Latency and packet loss are the most critical factors to address. If organisations fail to address them, they will not see an exponential increase in WAN performance, nor increase their bandwidth utilisation with their existing WANs. By mitigating them, it’s possible to maximise WAN performance, even at higher speed bandwidths, which are now available to organisations at more sensible prices than in the past.
The trouble is that most customers are only obtaining a fraction of the data and traffic throughput over their existing WANs – wasting money (ROI), as they are not able to fully utilise their existing bandwidth to its fullest. This increases the time it takes to transfer and receive data.
He adds, “Whilst deduplication can be employed within the SD-WAN appliance to give a level of performance increase, this tends to be at the lower WAN bandwidths. This is because as we increase the WAN bandwidth, we start to consume more and more CPU and memory cycles managing the deduplication process.
“I’m a great fan of SD-WANs they provide great flexibility and the auto roll-out is a great bonus to travelling around updating routers and firewalls. But they do have their limitations and maximising the throughput is one of the major issues. To release the full performance of the WANs, we need to tackle the to two factors that seriously affect performance: latency and packet loss. The technology that addresses these two issues head on is WAN Acceleration.”
WAN Acceleration camps
WAN Acceleration falls into one of two camps: Those that use UDP and those that use TCP/IP to transfer data over the WAN. Organisations can use TCP/IP as an accelerator if that is the cause of the problem. He adds, “The UDP products tackle the latency issue by bypassing TCP/IP and just firing our UDP packets as fast as they can. However, packets will be lost and it is up to the source and destination programs to sort out what went missing and resend them.”
He also finds that the downside of this is that it takes up memory and CPU cycles. This limits the bandwidth capability, and they create their own cut-down version of TCP/IP.
As for TCP/IP, there are usually several virtual connections opened between the source and the destination. Transmission begins when the first connection is made, and after it receives the acknowledgement (ACK) signal. It can then send more data along the second connection, and so on until the pipe has been filled up to the point of reaching the maximum capacity of the WAN.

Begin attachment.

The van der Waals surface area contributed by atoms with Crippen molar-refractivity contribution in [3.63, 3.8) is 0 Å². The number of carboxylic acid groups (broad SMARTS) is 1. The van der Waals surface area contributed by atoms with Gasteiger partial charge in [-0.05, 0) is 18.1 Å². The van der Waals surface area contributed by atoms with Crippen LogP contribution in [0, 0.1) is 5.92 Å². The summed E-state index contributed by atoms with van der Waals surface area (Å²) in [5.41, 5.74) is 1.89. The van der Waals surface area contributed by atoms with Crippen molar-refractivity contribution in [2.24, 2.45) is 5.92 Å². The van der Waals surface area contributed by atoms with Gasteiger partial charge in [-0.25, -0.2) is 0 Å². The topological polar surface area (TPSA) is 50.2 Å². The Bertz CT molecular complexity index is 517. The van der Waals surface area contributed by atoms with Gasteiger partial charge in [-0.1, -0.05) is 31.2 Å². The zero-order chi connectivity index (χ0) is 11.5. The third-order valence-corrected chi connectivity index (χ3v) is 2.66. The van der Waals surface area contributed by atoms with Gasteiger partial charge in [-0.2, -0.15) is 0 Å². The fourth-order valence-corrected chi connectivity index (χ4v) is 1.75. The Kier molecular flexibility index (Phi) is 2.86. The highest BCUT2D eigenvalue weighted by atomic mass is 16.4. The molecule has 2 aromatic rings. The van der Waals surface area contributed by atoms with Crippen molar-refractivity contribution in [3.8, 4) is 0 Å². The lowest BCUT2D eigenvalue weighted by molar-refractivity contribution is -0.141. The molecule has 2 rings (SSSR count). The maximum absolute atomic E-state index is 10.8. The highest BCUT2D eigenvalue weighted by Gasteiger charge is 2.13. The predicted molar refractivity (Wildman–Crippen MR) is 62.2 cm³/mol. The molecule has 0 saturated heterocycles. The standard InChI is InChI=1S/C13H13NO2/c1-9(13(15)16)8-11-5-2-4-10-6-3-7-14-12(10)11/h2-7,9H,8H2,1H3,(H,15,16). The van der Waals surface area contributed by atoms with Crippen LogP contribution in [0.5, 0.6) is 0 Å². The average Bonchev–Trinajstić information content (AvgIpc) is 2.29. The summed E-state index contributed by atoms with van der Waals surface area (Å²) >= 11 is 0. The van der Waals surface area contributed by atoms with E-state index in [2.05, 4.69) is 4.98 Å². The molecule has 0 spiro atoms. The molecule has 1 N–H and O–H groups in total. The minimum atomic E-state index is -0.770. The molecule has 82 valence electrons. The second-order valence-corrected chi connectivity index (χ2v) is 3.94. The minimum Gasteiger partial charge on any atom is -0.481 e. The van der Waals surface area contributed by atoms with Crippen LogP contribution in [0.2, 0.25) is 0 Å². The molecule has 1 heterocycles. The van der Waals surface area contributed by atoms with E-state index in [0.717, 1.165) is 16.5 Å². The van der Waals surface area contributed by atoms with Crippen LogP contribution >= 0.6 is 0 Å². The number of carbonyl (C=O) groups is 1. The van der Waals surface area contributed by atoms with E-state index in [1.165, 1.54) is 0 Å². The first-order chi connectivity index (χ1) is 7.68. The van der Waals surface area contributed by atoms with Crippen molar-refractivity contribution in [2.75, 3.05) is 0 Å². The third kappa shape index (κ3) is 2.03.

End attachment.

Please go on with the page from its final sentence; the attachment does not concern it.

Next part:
The benefits of this approach include a low CPU and memory overhead because he explains that it makes use of the new network cards. They offload tasks from the CPU. He explains, “These can scale to 80GB and above, and with all that spare CPU and memory we now have, we can add AI to manage the whole process including packet loss mitigation.”
WAN Acceleration: data agnostic
WAN Acceleration is comparatively data agnostic. It means that the performance of those products, such as PORTrockIT, is not governed by the deduplication ration. The data is not manipulated in any way. It can be received in any form: compressed or encrypted. No data is touched, and time to transfer is repeatable. All this is achieved without agents on the servers or clients. As a process, it’s totally transparent.
When we combine SD-WANs and WAN Acceleration, he suggests that, “we have a much more powerful solution because time-sensitive data transfers, such as offsite backup, recovery and data distribution, can now be achieved with encryption.” Together they can enable cross-site backups to reduce the cost of cloud-based solutions, even across continents.
“Even though we have the best solution when we combine WAN-Acceleration with SD-WAN, there is a limitation with this solution and that is the throughput performance of SD-WANs devices. Currently, there are few SD-WAN devices that have capability over 10GBs.”
Data type, data usage and performance
When considering how to improve and maximise WAN performance, there is a need to consider the data type, the data usage and the performance requirements of the organisation and its WANs. By taking latency and packet loss into consideration, organisations can apply solutions to maximise WAN as well as data performance and bandwidth utilisation. WAN Acceleration is great to have when organisations move up into the high bandwidths with more performance requirements over WANs that suffer from higher latency. With even higher performance requirements, organisations need to deploy WAN Acceleration direct access across the WAN (via firewalls). Key to this determination is the identification of needs.